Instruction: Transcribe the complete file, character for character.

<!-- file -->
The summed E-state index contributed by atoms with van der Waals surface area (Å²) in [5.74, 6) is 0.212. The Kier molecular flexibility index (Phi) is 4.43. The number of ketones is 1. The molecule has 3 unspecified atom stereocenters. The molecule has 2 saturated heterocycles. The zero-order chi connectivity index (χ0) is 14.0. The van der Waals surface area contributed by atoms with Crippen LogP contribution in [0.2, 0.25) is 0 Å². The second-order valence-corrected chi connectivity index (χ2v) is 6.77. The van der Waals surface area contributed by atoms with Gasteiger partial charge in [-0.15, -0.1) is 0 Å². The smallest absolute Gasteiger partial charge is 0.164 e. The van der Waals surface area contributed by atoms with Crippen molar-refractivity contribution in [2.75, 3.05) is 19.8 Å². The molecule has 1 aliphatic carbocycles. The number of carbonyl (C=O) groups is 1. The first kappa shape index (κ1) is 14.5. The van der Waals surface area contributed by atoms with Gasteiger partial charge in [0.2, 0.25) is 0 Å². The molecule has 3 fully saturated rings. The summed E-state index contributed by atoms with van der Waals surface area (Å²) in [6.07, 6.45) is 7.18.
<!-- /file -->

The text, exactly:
The summed E-state index contributed by atoms with van der Waals surface area (Å²) in [5.74, 6) is 0.212. The Kier molecular flexibility index (Phi) is 4.43. The number of ketones is 1. The molecule has 3 unspecified atom stereocenters. The molecule has 2 saturated heterocycles. The zero-order chi connectivity index (χ0) is 14.0. The van der Waals surface area contributed by atoms with Crippen LogP contribution in [0.2, 0.25) is 0 Å². The second-order valence-corrected chi connectivity index (χ2v) is 6.77. The van der Waals surface area contributed by atoms with Gasteiger partial charge in [-0.15, -0.1) is 0 Å². The smallest absolute Gasteiger partial charge is 0.164 e. The van der Waals surface area contributed by atoms with Crippen molar-refractivity contribution in [2.75, 3.05) is 19.8 Å². The molecule has 1 aliphatic carbocycles. The number of carbonyl (C=O) groups is 1. The first kappa shape index (κ1) is 14.5. The van der Waals surface area contributed by atoms with Gasteiger partial charge in [0.2, 0.25) is 0 Å². The molecule has 3 fully saturated rings. The summed E-state index contributed by atoms with van der Waals surface area (Å²) in [6.07, 6.45) is 7.18.